01/22/2013 08:30 pm ET Updated Mar 24, 2013

Obama's Second Inaugural Address: Required Reading for the Next Four Years

President Obama's Second Inaugural Address electrified American audiences by referring to Stonewall, Seneca Falls, and Selma as central sagas in the making of American equality. As a history professor who often reads references to the past with a red pen in hand, I gave Obama an A+ for incorporating the history of the oppressed in a landmark speech that will certainly be read by generations to come. Yet, I realized that many Americans probably never learned about black history, women's history, or gay history when they were in high school or college. Those subjects were not part of my high school curriculum in the 1990s. With the exception of black history, women's history and especially gay history remained virtually absent from my graduate training at Columbia in the 2000s. So, I decided to use this blog as a chance to highlight the publication of a number of new books by a group of brilliant historians who are telling moving stories about how marginalized people redefined American equality.

Stonewall: Gay and Lesbian History

Documenting Intimate Matters: Primary Sources for a History of Sexuality in American (Thomas A. Foster)

While it has become a cliché to argue that the "past becomes alive," it actually does in Documenting Intimate Matters -- an anthology of primary sources that detail the history of sexuality from the 17th century to the present. Unlike most history books, this volume enables the reader to become an historian and interpret the evidence. The editor of the volume, Thomas Foster, a prodigious historian, complied over 75 documents from the last four centuries for this book. If you are not interested in reading a lengthy tome, this book enables you to read short historical anecdotes one at a time. Read, for example, a letter that Abraham Lincoln wrote to Joshua Speed (the man who many consider had a romantic relationship with Honest Abe) or read a short selection by Blues singer Bessie Smith, whose music reflected the changing sexual mores of the 1920s.

Interested in more about this topic? The title might sound familiar -- as Foster's collection grew out of the groundbreaking study that John D'Emilio and Estelle Freedmen wrote many years ago on the history of sexuality. Therefore, if your cup of tea is more of a narrative history, check out their authoritative book, Intimate Matters.

Sexual Injustice: Supreme Court Decisions from Griswold to Roe (Marc Stein)

With the upcoming Supreme Court cases on gay marriage, Marc Stein's descriptive history of sexuality and the courts is a must read. Stein, a leading historian of gay history, breaks down the legal jargon and minutia of six important Supreme Court cases that redefined the nation's understanding of sexuality and freedom. Extra bonus: This riveting history was just released in paperback.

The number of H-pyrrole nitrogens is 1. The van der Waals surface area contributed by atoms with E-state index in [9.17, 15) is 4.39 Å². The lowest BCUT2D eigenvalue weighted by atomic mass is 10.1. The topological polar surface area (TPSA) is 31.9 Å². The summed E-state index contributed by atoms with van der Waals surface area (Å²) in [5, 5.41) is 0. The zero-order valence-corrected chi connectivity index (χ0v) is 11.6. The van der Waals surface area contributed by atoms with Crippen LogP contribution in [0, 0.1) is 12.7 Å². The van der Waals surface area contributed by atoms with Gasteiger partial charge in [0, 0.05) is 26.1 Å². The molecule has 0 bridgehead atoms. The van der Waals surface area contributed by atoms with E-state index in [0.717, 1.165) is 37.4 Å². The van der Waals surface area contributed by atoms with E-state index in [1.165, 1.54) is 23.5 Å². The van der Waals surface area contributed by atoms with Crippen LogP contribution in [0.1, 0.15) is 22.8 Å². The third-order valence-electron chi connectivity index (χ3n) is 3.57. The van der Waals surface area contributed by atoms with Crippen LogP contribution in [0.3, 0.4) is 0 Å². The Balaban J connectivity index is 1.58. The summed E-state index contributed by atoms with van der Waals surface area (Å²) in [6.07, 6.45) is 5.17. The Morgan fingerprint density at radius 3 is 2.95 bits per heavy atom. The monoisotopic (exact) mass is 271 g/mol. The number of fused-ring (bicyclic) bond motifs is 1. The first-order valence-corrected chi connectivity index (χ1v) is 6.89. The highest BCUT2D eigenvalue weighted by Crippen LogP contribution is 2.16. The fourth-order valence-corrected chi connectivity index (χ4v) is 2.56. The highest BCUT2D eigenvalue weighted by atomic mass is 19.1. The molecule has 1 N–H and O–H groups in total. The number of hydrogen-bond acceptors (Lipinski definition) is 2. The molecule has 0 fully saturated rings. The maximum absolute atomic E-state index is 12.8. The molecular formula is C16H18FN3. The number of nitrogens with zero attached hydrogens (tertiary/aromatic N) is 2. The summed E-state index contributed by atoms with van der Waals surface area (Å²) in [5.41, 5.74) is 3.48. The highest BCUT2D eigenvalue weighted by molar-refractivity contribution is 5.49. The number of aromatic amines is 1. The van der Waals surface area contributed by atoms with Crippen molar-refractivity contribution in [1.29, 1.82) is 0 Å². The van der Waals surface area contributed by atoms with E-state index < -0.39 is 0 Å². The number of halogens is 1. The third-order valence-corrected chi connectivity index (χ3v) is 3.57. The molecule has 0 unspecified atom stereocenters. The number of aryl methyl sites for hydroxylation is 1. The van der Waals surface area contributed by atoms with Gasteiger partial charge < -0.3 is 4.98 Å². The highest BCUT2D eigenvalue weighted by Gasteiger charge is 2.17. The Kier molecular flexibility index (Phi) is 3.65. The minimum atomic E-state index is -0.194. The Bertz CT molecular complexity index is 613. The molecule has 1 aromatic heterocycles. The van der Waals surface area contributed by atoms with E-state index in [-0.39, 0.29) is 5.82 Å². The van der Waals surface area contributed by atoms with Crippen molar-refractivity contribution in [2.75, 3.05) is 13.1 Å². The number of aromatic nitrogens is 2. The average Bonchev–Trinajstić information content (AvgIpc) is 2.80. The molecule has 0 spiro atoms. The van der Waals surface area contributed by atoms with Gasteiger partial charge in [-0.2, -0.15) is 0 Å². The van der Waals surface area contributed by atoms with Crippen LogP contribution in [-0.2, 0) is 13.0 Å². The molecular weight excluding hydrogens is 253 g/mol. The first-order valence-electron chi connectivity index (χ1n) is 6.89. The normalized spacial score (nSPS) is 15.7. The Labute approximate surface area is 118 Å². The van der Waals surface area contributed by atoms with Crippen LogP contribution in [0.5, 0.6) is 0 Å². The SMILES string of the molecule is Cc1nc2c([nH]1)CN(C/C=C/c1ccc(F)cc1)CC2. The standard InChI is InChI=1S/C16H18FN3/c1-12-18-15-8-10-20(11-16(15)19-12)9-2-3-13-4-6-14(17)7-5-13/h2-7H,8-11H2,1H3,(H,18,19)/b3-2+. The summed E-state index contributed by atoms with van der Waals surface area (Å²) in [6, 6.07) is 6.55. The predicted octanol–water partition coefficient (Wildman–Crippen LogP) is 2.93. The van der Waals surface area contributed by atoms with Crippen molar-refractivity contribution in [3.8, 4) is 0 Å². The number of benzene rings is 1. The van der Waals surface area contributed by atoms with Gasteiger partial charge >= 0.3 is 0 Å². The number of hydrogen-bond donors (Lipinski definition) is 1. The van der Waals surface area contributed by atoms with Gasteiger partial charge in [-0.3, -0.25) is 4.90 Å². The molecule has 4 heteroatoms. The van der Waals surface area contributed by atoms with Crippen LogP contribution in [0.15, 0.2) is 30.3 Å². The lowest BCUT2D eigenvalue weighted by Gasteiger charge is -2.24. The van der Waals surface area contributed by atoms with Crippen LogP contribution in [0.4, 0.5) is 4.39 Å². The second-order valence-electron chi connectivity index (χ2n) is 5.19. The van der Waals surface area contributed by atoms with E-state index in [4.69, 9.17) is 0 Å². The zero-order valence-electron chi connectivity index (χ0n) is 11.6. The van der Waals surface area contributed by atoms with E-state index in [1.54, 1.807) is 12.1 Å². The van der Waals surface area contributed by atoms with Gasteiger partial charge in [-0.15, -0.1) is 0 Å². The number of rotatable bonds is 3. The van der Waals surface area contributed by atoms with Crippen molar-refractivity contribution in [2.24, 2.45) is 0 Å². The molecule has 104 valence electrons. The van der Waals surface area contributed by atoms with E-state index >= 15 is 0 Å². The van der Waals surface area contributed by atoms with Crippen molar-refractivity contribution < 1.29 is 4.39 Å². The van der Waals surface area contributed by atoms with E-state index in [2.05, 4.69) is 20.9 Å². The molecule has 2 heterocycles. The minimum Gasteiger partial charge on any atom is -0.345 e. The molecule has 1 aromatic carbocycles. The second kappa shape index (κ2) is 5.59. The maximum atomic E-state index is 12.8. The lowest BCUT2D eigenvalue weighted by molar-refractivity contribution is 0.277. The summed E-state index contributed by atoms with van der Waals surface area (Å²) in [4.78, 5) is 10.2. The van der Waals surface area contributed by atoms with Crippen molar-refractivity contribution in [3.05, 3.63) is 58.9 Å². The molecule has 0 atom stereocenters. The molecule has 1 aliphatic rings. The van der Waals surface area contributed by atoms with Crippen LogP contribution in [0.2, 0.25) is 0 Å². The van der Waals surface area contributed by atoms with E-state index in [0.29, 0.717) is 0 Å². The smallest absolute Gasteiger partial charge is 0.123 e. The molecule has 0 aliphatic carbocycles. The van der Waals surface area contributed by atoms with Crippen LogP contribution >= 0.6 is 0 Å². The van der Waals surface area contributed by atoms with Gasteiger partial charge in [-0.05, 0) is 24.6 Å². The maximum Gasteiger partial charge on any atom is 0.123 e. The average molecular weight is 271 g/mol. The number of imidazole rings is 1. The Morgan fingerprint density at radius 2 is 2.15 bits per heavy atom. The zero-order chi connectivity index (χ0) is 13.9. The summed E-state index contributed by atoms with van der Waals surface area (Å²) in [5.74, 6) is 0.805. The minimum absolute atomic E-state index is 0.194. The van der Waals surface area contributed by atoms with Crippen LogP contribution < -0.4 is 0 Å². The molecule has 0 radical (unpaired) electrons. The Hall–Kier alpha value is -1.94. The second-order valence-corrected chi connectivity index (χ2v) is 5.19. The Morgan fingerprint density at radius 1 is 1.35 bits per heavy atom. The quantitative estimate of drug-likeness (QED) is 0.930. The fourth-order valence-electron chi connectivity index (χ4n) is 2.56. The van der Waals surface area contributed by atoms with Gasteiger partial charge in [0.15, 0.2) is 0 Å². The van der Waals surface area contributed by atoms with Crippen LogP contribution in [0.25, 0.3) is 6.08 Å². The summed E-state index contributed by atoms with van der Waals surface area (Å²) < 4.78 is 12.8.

Criminal Intimacy: Prison and the Uneven History of Modern American Sexuality (Regina Kunzel)

In this award-winning book, the brilliant Regina Kunzel goes inside the history of American prisons to tell the unknown stories of how sex behind bars challenged understandings of homosexuality. Did you ever hear the old adage often applied to cowboys or prisoners that when women were not around, men had sex with each other? Kunzel shows that this adage originated as a theory actually developed by early 20th century sexologists, and then later became naturalized into popular maxims that sought to rationalize sex between men. Kunzel examines both the discourse that surrounds sexuality in prison and the actual sex lives of prisoners. This is a truly smart and theoretical book that interrogates the history of sexuality from the perspective of prison superintendents, gay activists, psychologists, and the prisoners themselves. This book also contributes to the growing literature on mass incarceration.

Seneca Falls: Women's History

The Feminist Promise: 1792 to the Present (Christine Stansell)

In this dazzling history of feminism, University of Chicago scholar Christine Stansell evocatively tells of the history of women's struggle for equality in the U.S from the colonial period to the present. Her book highlights the fateful Seneca Falls meeting of 19th century women reformers and expands across time and place to show how various enclaves of women have believed in the promise of equality. As Stansell explains in the opening pages, she wrote this history because she realized that many Americans have forgotten or did not know about women's struggle before the 1970s. The Feminist Promise is quite simply a great read -- accessible, smart, and written with elegance and great verve.

Elizabeth Cady Stanton: An American Life (Lori D. Ginzberg)